After 500 million LinkedIn users were affected by a data-scraping incident in April, and now another 700 million people have been affected in a new incident.
A hacker calling himself “GOD User TomLiner” posted on a forum a collection of 700 million LinkedIn records. The post was first reported by analysts from Privacy Sharks. The records were allegedly stolen from the social network by hackers.
An advertisement on RaidForums posted on June 22 claimed that the collection had 700 million records. The seller posted a sample of 1 million records as “proof.”
Operators of Privacy Sharks, a website dedicated to online safety and privacy, said that they analyzed the free sample and it included full names, email addresses, gender, phone numbers, and industry information.
The data was likely collected from LinkedIn by scraping, a technique where a computer program extracts data from human-readable output coming from another program or website.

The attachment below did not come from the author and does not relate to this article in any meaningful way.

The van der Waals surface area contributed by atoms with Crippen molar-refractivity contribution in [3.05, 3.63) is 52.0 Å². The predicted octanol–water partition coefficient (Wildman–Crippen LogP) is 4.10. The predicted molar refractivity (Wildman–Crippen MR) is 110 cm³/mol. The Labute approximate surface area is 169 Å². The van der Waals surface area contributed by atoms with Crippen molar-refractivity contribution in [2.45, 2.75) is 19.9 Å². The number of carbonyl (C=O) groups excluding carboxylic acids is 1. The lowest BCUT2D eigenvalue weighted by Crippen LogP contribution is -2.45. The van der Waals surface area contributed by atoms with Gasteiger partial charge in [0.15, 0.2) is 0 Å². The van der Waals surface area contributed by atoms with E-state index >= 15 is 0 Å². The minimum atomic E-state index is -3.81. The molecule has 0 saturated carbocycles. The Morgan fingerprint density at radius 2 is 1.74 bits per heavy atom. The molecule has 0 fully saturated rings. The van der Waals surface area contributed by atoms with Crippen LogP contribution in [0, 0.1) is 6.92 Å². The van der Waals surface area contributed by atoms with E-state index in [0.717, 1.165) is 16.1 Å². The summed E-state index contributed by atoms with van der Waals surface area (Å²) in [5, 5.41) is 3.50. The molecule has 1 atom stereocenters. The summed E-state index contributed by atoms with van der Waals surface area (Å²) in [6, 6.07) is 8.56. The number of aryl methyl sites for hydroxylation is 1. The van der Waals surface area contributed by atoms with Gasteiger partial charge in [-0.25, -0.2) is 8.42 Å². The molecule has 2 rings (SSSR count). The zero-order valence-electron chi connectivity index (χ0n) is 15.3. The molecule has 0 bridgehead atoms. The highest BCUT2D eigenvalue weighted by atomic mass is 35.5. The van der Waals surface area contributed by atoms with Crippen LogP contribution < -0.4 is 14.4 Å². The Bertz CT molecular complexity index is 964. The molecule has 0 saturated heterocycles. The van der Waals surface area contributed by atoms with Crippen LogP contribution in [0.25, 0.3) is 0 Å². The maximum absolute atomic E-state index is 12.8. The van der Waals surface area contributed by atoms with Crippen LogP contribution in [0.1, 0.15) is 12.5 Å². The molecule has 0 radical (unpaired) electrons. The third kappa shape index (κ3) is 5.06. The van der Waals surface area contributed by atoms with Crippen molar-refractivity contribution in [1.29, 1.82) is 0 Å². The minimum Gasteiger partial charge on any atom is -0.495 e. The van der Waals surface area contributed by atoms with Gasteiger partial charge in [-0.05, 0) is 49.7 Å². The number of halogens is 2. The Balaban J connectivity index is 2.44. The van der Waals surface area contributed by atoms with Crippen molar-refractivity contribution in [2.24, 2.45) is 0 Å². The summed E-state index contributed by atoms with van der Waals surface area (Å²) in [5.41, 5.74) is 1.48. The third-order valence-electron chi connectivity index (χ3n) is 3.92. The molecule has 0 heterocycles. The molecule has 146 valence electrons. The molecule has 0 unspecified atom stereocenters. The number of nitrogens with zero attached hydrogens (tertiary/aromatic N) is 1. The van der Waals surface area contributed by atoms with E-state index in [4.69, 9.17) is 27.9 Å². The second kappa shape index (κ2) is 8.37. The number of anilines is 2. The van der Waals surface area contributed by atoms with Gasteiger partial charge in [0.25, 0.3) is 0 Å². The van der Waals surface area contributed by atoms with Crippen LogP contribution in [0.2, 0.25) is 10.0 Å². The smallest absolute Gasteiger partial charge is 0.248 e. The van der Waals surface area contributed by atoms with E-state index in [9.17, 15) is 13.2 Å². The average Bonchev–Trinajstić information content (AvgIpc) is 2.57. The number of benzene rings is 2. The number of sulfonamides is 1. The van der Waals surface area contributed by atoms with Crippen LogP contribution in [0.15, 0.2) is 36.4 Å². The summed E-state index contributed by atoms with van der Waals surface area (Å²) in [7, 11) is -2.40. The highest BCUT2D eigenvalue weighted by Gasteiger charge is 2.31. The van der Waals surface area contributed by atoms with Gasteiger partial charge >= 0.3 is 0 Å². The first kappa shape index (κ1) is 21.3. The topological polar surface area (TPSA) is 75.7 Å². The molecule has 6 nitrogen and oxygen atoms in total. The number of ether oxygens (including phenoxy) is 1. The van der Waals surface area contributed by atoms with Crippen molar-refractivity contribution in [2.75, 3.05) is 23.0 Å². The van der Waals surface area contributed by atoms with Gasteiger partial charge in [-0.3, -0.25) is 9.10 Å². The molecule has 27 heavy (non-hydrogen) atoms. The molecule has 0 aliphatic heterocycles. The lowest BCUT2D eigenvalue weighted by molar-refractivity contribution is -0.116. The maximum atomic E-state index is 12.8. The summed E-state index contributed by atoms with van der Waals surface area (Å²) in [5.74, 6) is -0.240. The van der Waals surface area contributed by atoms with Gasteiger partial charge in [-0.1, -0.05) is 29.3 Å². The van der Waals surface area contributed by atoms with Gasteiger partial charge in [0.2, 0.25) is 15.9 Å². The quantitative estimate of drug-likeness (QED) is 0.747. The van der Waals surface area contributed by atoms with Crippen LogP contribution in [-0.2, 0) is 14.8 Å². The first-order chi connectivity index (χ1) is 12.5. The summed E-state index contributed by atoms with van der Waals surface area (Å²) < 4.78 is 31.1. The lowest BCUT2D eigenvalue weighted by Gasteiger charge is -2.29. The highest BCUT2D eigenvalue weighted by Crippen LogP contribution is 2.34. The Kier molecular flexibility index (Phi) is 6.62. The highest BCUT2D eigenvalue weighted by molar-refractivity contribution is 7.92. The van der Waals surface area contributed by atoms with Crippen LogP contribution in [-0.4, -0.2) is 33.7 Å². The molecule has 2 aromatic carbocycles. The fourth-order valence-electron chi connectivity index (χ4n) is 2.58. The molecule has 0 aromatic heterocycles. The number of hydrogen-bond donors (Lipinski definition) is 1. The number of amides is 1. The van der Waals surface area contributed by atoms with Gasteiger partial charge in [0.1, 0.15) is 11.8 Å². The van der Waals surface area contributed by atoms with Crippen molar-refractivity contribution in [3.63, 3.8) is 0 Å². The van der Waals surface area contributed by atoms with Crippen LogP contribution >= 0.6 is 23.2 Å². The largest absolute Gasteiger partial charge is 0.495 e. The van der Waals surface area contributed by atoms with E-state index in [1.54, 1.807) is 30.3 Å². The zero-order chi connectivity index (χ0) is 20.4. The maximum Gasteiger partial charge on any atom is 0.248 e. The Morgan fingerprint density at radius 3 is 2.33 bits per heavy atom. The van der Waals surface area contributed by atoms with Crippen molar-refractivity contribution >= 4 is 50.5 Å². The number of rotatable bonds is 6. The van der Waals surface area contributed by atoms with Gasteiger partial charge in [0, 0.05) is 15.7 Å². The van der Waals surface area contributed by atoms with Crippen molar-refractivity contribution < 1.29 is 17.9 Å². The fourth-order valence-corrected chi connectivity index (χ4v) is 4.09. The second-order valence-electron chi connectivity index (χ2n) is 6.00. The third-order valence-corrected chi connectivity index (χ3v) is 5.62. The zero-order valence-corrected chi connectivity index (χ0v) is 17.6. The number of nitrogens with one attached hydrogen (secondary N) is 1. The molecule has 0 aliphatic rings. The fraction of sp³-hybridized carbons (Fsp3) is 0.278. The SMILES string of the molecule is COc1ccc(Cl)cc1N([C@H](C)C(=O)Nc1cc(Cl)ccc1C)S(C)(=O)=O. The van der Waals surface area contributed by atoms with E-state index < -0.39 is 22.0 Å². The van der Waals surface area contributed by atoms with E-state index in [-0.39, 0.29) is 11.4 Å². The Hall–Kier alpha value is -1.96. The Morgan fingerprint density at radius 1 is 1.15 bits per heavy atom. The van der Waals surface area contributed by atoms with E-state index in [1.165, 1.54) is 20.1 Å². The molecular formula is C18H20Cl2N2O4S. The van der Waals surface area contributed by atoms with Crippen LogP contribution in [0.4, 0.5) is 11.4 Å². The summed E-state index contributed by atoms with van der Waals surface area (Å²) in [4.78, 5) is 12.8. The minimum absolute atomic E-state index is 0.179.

As previously, LinkedIn says there was no breach of its networks this time either:
“While we’re still investigating this issue, our initial analysis indicates that the dataset includes information scraped from LinkedIn as well as information obtained from other sources,” according to the company’s press statement. “This was not a LinkedIn data breach and our investigation has determined that no private LinkedIn member data was exposed. Scraping data from LinkedIn is a violation of our Terms of Service and we are constantly working to ensure our members’ privacy is protected.”
There are about 200 million more records in the new collection, and researchers suggest that it is possible new data has been scraped and added to the previous 500 Gb collection.
The good news is that the breach did not include highly sensitive information such as credit card data and private messages.
“The leaked information poses a threat to affected LinkedIn users,” according to Privacy Sharks. “With details such as email addresses and phone numbers made available to buyers online, LinkedIn individuals could become the target of spam campaigns, or worse still, victims of identity theft.”